CHICAGO (Reuters) - Ohio lawmakers Wednesday passed a bill allowing gun owners in the state to carry concealed weapons into bars and other establishments where alcohol is served.
The General Assembly passed the bill, which also eases restrictions on how guns can be transported in vehicles, in a 55-38 vote. The state Senate, which had already passed a similar bill, passed a concurring measure by a 25-7 vote.
If Republican Governor John Kasich signs the measure into law, residents would be able to bring concealed handguns into licensed establishments in the state, including shopping malls and sporting venues.
Opponents said mixing guns and alcohol would endanger public safety.
Businesses can, if they wish, ban concealed weapons on their premises for safety reasons. Some, like the Cincinnati Bengals of the National Football League, have already indicated they will not allow gun owners to bring firearms into the stadium.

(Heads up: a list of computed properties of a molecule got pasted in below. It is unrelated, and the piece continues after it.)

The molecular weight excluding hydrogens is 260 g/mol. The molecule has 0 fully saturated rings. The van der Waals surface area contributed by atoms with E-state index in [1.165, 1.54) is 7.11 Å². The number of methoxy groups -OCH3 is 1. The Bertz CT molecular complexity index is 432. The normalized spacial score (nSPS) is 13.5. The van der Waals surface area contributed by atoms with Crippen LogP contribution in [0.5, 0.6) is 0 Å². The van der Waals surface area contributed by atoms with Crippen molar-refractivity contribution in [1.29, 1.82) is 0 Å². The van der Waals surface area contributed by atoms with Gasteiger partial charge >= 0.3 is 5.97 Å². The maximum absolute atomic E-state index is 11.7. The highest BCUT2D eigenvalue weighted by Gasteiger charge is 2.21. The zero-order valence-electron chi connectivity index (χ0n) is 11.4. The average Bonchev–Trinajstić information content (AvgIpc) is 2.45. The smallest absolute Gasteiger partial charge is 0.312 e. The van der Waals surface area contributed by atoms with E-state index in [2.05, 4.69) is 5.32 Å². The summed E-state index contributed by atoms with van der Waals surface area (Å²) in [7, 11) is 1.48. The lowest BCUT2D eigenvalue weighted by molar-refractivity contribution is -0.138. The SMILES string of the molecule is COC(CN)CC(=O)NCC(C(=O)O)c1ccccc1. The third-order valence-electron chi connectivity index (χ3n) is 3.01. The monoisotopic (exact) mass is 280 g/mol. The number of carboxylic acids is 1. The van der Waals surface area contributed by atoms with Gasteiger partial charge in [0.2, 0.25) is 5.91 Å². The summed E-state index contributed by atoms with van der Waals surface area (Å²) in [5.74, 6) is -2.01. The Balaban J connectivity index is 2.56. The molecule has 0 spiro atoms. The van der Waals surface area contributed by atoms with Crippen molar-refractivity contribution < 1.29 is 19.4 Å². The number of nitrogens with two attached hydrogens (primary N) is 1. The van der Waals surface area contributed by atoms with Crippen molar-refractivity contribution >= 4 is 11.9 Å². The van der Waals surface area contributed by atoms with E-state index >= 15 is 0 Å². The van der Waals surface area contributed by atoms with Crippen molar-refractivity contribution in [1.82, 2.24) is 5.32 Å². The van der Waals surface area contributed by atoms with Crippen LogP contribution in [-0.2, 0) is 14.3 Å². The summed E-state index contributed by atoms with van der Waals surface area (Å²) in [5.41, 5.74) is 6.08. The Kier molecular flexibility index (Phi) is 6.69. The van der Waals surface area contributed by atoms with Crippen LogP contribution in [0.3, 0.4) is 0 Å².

The law also prohibits gun owners from consuming alcohol or being under the influence of alcohol or drugs when they carry their weapons into bars.
Jim Irvine, the head of Buckeye Firearms Association, a political action committee for gun owners that supported the legislation, said the measure brought Ohio's laws regarding the rights of gun owners in line with those in other states with concealed carry rules.
(Reporting by James B. Kelleher; Editing by Greg McCune)
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